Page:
The pace of change was already at top speed – we were always running to keep up. Now Coronavirus has given us all a level of change that we’ve never experienced before. We’re feeling scared, confused and uncertain, and we’re working as fast as we can to mitigate the damage caused and to find new opportunities as the crisis passes.
It’s highly likely that your teams are feeling the same way as you. They’re worried for their livelihoods and fearing the worst. It’s your job as a leader to make sure they know how much they’re valued and understand what’s in store for them. This blog post looks at different ways you can be a better leader through this period of major change.
By keeping your team informed about the importance of the work they’re doing, the security of their roles and the timing of future updates, you can help them to stay with you through these tough times. Even if your team members have been furloughed, you can keep them up to date about what’s happening at work and when you can expect the furlough period to come to an end.
People who have been furloughed are worried that their jobs aren’t needed and fear redundancy in the near future. Those who have been kept at work can be feeling resentful if others are being paid 80% to stay at home. You need to find ways to communicate openly with all groups of staff, to keep them motivated and positive about your business.
Even if you don’t know what’s going to happen and you can’t give exact timescales, you could share a dependent timeline. Just like Boris Johnson’s roadmap to easing the lockdown, use a critical path to show your thinking around timescales. This could even be linked to the key stages in the Government’s roadmap. For example, when non-essential retailers can open, potentially on a set date, it may be possible for employees to return to the office for two days each week. Once you have an outline timeline, put together a plan and encourage employees to contribute. Asking people to give their ideas will help them to feel empowered and valued.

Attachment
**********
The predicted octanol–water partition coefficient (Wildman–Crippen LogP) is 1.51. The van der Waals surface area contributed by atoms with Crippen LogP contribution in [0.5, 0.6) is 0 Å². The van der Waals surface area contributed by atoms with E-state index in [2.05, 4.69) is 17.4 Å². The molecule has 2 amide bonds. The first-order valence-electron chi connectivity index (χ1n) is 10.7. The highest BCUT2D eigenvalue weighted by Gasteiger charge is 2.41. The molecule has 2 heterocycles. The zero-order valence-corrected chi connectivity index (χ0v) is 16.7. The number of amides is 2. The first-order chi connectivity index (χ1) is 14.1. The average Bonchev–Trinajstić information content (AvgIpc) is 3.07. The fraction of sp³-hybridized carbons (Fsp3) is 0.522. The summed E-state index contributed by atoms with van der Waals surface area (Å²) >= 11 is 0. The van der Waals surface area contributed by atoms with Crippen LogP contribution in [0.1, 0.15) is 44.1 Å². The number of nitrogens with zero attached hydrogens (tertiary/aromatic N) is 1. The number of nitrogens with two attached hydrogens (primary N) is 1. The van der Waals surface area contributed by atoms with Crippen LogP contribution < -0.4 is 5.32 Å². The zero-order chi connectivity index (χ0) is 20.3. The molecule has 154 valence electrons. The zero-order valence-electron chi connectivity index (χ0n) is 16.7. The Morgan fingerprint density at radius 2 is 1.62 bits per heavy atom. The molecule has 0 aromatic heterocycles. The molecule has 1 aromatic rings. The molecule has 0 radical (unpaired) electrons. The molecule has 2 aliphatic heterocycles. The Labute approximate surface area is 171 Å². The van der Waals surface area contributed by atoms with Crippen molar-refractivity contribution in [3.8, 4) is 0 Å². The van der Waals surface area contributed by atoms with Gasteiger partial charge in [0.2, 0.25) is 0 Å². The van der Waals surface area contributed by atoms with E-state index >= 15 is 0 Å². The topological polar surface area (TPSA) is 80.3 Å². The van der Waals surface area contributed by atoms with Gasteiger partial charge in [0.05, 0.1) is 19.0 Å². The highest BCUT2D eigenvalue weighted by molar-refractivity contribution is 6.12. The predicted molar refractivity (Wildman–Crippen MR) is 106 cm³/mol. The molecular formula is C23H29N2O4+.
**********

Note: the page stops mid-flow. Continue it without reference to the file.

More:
During times of significant change, people can be worried about asking questions. They may worry that they come across as too needy or difficult or may not want to be perceived as lacking understanding. Many people wait until they’re told, and if they’re not told by an official source, they rely on rumours and hearsay from people who aren’t authorised to share news on your behalf. Look what happened with the 5G conspiracy on social media.
Leave your door open for questions and concerns, and reassure team members that you are keen to help them and answer their queries as best you can, with the caveat that you may not have all the answers yourself. Allocate set times for questions, especially when you have made any announcement or shared any news. This will help employees to feel that they can trust you and show them that you are being honest and helpful.
Expect some conflict
If the current scale of crisis means you must make difficult decisions and pivot your business in a new direction, you can expect conflict to occur. People can feel competitive, aggressive and territorial if they feel their role or work area is at risk. As a great leader, your job is to resolve any conflict positively. You can begin this process by negating any miscommunication, encouraging constructive feedback and by acting as openly and fairly as possible.
Be sure to focus on people rather than processes, use real figures to show key performance indicators such as profit, sales and customer sentiment. Good leaders coach and mentor their teams, giving them confidence to share their feelings, ideas and frustrations. By listening to concerns, asking questions, and engaging in solutions, you can help to dissolve conflict and spread positivity.
Get the latest insights
If you’d like to talk about the next steps for your own business in the brave world, I’d love to chat. At this difficult time I’m setting aside part of my day to offer free mini Executive Coaching and Mentoring to people who would value some help in adopting a new way of working, exploring the impact of change on their business or to think through how they can best manage change. Get in touch if you’d like to talk.